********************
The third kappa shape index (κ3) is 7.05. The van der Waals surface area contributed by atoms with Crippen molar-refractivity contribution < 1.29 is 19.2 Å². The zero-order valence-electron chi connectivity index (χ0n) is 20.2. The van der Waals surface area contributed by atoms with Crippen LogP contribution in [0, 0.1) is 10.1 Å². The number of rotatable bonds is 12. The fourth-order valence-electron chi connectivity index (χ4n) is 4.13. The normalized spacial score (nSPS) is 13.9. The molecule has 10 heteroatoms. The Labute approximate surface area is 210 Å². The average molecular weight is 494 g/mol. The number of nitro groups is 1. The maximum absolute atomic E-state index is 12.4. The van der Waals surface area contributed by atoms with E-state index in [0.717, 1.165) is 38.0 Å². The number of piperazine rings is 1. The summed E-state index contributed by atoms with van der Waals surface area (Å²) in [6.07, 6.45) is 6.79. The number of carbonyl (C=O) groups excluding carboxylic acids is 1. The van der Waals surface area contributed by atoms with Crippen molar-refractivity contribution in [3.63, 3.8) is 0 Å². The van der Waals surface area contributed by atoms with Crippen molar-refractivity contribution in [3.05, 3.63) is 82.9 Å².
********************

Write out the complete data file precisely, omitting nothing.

The third kappa shape index (κ3) is 7.05. The van der Waals surface area contributed by atoms with Crippen molar-refractivity contribution < 1.29 is 19.2 Å². The zero-order valence-electron chi connectivity index (χ0n) is 20.2. The van der Waals surface area contributed by atoms with Crippen LogP contribution in [0, 0.1) is 10.1 Å². The number of rotatable bonds is 12. The fourth-order valence-electron chi connectivity index (χ4n) is 4.13. The normalized spacial score (nSPS) is 13.9. The molecule has 10 heteroatoms. The Labute approximate surface area is 210 Å². The average molecular weight is 494 g/mol. The number of nitro groups is 1. The maximum absolute atomic E-state index is 12.4. The van der Waals surface area contributed by atoms with E-state index in [0.717, 1.165) is 38.0 Å². The number of piperazine rings is 1. The summed E-state index contributed by atoms with van der Waals surface area (Å²) in [6.07, 6.45) is 6.79. The number of carbonyl (C=O) groups excluding carboxylic acids is 1. The van der Waals surface area contributed by atoms with Crippen molar-refractivity contribution in [3.63, 3.8) is 0 Å². The van der Waals surface area contributed by atoms with Crippen molar-refractivity contribution in [3.05, 3.63) is 82.9 Å².